Fraud is a criminal offence in Australia and can lead to severe penalties for those involved. The following pages detail how you can protect yourself from Migration Fraud, what is considered document fraud, and information about the consequences. You are responsible for your application, even if someone else completes it for you.
Preventing and reporting fraud is everyone's responsibility.
Protect yourself from migration fraud and keep yourself safe online by being aware of the ways people may try to take advantage of you or your situation. Learn what type of help you can provide to people applying for a visa if you are not a registered agent.
How to report someone involved in migration fraud or unregistered agent activity.
Keep yourself safe online by knowing how to identify non-genuine websites and fraudulent emails.
Learn what you can and cannot do if you are not a registered agent and you are helping someone apply for a visa. There are serious penalties for those who do the wrong thing.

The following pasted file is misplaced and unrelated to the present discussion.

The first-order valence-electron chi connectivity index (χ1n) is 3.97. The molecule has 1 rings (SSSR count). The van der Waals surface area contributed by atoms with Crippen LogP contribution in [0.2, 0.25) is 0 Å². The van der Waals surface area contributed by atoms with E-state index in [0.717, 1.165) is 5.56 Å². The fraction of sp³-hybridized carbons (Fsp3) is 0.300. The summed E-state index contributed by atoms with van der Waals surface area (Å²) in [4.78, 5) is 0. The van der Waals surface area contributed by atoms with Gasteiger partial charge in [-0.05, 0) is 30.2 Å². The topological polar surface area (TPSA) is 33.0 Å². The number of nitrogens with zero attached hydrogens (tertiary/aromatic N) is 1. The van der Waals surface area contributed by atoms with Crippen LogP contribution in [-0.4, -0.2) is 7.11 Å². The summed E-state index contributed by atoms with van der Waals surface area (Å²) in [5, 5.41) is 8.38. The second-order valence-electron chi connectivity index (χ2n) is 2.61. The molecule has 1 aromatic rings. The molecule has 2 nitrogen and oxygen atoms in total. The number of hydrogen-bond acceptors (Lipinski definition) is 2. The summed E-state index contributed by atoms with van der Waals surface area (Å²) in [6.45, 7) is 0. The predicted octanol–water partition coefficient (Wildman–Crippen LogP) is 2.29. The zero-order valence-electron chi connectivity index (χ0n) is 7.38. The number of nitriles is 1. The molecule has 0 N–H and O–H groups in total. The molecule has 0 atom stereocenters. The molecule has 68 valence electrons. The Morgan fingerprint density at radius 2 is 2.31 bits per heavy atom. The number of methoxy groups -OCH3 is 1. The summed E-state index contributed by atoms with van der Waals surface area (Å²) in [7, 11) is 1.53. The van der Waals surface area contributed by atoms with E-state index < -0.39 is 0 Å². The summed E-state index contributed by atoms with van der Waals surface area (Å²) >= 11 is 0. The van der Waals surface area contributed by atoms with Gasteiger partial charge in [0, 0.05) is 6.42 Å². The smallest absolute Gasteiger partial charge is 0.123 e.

A summary sheet of this information is available including translated versions.
See: Migration Fraud Summary
Know what your responsibility is when applying for a visa or providing the department with information. Providing fraudulent documents and false or misleading information can result in severe consequences.
Australian employers can sponsor overseas skilled workers to work in Australia on a temporary or permanent basis and check worker entitlements.
For people aged between 18 and 30 from arrangement countries to have an extended holiday supplemented by short-term employment.
Information on the introduction of the ANZSCO occupation classification standard for visa skills assessments, and transitional arrangements for persons who have already had their skills assessed against the former Australian Standard Classification of Occupations (ASCO) standard.
Comparison charts of visa options for overseas skilled workers and employer sponsored options.